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Elna secundum Macrum enula vulgo.


enula ABC e | est enula f


Elna, according to Macer Floridus, is the common people’s pronunciation of Latin enula.


Simon refers to verse 1489 of Macer Floridus, here quoted from Choulant's (1832: 89) edition:

1489 Enula, quam Graecus Elnam (vocat Eleniumque

1490 Dicitur a medicis,…) {the bracketed section is not included by Simon}.

"Enula, which the Greek calls elna (and elenium // as it is called by the physicians") Verse 1489 is very divergent in the different codices and Choulant mentions the vv.ll. in the annotations to Elna: Inula, Elnum, elnam, elenam, helenon.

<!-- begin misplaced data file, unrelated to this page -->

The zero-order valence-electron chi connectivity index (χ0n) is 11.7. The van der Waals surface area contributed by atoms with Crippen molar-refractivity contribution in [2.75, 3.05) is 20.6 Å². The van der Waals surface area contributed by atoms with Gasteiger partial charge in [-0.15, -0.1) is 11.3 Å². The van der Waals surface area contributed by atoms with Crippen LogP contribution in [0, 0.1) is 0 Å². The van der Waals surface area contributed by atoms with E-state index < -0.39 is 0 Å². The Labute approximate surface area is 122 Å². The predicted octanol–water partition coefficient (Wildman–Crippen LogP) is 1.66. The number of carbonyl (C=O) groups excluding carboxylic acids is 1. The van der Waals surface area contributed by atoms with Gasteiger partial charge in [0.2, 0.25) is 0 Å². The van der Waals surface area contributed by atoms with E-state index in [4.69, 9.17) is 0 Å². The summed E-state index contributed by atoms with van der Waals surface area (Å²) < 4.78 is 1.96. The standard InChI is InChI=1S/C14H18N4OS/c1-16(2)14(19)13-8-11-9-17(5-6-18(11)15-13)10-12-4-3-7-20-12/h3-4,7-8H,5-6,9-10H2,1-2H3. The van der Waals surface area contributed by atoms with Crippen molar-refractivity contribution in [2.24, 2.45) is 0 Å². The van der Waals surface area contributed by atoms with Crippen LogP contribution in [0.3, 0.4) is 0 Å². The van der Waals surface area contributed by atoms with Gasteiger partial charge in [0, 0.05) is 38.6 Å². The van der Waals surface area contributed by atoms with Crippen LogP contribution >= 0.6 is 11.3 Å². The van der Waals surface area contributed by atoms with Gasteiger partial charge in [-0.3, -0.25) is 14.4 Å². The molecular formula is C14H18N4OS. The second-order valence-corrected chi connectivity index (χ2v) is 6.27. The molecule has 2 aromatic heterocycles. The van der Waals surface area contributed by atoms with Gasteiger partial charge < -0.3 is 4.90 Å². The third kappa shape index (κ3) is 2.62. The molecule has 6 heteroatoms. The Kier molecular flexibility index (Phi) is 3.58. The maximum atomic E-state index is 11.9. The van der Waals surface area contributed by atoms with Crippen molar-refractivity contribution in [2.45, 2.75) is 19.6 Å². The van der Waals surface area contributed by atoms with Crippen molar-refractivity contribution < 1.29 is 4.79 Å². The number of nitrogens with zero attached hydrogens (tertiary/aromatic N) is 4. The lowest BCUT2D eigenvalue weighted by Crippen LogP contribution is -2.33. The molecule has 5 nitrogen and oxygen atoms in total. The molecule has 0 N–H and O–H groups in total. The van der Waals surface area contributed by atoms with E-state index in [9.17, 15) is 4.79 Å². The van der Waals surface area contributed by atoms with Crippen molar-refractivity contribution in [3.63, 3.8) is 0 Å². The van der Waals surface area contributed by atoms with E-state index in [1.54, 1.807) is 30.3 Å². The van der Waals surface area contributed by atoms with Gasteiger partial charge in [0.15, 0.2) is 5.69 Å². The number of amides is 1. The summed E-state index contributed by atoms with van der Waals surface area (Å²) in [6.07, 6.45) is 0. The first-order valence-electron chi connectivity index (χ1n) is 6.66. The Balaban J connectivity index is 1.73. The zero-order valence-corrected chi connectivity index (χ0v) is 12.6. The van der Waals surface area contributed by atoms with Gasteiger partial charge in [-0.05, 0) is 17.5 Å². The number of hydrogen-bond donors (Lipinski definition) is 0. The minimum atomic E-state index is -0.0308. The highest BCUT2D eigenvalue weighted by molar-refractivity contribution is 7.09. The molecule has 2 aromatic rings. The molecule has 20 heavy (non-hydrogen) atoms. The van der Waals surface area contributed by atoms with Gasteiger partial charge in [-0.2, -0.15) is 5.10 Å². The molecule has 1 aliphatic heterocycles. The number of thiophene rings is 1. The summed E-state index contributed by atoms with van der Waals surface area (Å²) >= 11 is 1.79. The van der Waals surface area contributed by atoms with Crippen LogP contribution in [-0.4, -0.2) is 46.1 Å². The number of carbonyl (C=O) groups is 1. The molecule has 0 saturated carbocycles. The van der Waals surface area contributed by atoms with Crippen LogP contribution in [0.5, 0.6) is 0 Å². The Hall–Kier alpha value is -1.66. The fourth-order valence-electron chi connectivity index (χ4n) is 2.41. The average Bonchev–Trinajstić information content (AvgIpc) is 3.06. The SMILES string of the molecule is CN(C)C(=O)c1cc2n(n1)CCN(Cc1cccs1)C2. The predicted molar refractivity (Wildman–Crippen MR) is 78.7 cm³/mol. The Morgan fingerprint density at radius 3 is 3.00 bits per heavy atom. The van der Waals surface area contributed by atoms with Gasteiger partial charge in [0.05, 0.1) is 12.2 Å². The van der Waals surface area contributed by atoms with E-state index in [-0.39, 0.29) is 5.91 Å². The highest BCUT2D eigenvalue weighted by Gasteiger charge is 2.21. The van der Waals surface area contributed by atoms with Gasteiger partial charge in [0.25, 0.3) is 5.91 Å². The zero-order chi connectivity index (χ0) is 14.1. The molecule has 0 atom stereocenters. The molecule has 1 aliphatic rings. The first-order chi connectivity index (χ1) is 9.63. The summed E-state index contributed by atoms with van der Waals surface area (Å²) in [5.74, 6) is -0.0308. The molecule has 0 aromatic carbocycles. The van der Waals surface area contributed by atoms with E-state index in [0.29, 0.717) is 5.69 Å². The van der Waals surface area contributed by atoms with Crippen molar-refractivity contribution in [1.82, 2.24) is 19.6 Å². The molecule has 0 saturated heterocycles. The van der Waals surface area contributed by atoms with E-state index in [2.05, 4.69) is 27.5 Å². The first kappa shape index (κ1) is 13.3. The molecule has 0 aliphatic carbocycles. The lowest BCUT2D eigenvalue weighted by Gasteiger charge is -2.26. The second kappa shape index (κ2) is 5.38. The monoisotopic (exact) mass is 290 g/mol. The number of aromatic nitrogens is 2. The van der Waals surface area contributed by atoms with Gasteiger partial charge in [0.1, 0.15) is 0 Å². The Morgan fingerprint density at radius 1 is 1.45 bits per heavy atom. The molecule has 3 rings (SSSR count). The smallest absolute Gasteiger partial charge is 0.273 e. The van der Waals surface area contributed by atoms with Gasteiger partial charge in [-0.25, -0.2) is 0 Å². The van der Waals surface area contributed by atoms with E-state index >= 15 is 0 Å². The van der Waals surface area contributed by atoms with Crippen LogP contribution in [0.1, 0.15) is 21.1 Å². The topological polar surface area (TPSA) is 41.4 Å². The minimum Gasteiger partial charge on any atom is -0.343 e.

Simon says that elna is the word used vulgo, i.e. by the "common people" whereas Choulant's version has that Graecus, "a Greek speaker", would say elna.

However, Choulant's apparatus criticus does mention a variant reading: Enula, quam vulgus Elnam vocat - "Enula, which the common people call elna", i.e. Simon's version, which makes much more sense since there is no documented Greek variant form elna. In fact Ernout, Meillet & André (2001) mention under inula that forms like elna, ella, enula can be found in glosses.

Ultimately, the word is derived from Greek ἑλένιον /helénion/ for which LSJ attribute multiple botanical identifications: Calamintha incana "calamint"; also "elecampane", and finally they gloss it as a synonym to σύμφυτον /sýmphyton/, which itself has multiple meanings.

Inula and its Greek source ἑλένιον /helénion/ have both survived into botanical Latin in the Linnaean plant name Inula helenium, L., "elecampane", and there is a reasonable chance that Simon was indeed thinking of this plant.

See also: Macer Floridus, Enula, Rasin

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